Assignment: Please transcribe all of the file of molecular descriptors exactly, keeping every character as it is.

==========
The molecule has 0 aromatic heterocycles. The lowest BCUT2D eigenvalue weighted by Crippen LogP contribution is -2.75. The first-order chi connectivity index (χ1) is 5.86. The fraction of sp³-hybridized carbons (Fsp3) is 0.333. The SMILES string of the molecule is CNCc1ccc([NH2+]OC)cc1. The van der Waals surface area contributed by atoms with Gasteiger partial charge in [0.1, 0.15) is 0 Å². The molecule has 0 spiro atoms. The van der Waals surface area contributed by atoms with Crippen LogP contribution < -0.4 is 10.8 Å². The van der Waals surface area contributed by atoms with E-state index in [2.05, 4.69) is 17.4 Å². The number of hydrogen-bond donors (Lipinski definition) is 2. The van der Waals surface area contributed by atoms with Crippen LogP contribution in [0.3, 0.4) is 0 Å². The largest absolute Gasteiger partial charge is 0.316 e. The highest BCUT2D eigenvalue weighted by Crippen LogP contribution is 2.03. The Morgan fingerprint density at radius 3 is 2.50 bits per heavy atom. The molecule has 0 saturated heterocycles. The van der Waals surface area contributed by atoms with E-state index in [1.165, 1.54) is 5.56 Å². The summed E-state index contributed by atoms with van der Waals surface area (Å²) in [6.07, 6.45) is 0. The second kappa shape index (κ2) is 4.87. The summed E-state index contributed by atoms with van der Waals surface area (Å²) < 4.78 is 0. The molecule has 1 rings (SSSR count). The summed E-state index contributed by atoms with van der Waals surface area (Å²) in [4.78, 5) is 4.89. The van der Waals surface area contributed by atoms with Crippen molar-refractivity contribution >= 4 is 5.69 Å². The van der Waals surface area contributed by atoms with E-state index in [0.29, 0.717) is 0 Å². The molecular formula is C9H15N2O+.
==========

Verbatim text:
The molecule has 0 aromatic heterocycles. The lowest BCUT2D eigenvalue weighted by Crippen LogP contribution is -2.75. The first-order chi connectivity index (χ1) is 5.86. The fraction of sp³-hybridized carbons (Fsp3) is 0.333. The SMILES string of the molecule is CNCc1ccc([NH2+]OC)cc1. The van der Waals surface area contributed by atoms with Gasteiger partial charge in [0.1, 0.15) is 0 Å². The molecule has 0 spiro atoms. The van der Waals surface area contributed by atoms with Crippen LogP contribution < -0.4 is 10.8 Å². The van der Waals surface area contributed by atoms with E-state index in [2.05, 4.69) is 17.4 Å². The number of hydrogen-bond donors (Lipinski definition) is 2. The van der Waals surface area contributed by atoms with Crippen LogP contribution in [0.3, 0.4) is 0 Å². The largest absolute Gasteiger partial charge is 0.316 e. The highest BCUT2D eigenvalue weighted by Crippen LogP contribution is 2.03. The Morgan fingerprint density at radius 3 is 2.50 bits per heavy atom. The molecule has 0 saturated heterocycles. The van der Waals surface area contributed by atoms with E-state index in [1.165, 1.54) is 5.56 Å². The summed E-state index contributed by atoms with van der Waals surface area (Å²) in [6.07, 6.45) is 0. The second kappa shape index (κ2) is 4.87. The summed E-state index contributed by atoms with van der Waals surface area (Å²) < 4.78 is 0. The molecule has 1 rings (SSSR count). The summed E-state index contributed by atoms with van der Waals surface area (Å²) in [4.78, 5) is 4.89. The van der Waals surface area contributed by atoms with Crippen molar-refractivity contribution >= 4 is 5.69 Å². The van der Waals surface area contributed by atoms with E-state index in [0.29, 0.717) is 0 Å². The molecular formula is C9H15N2O+.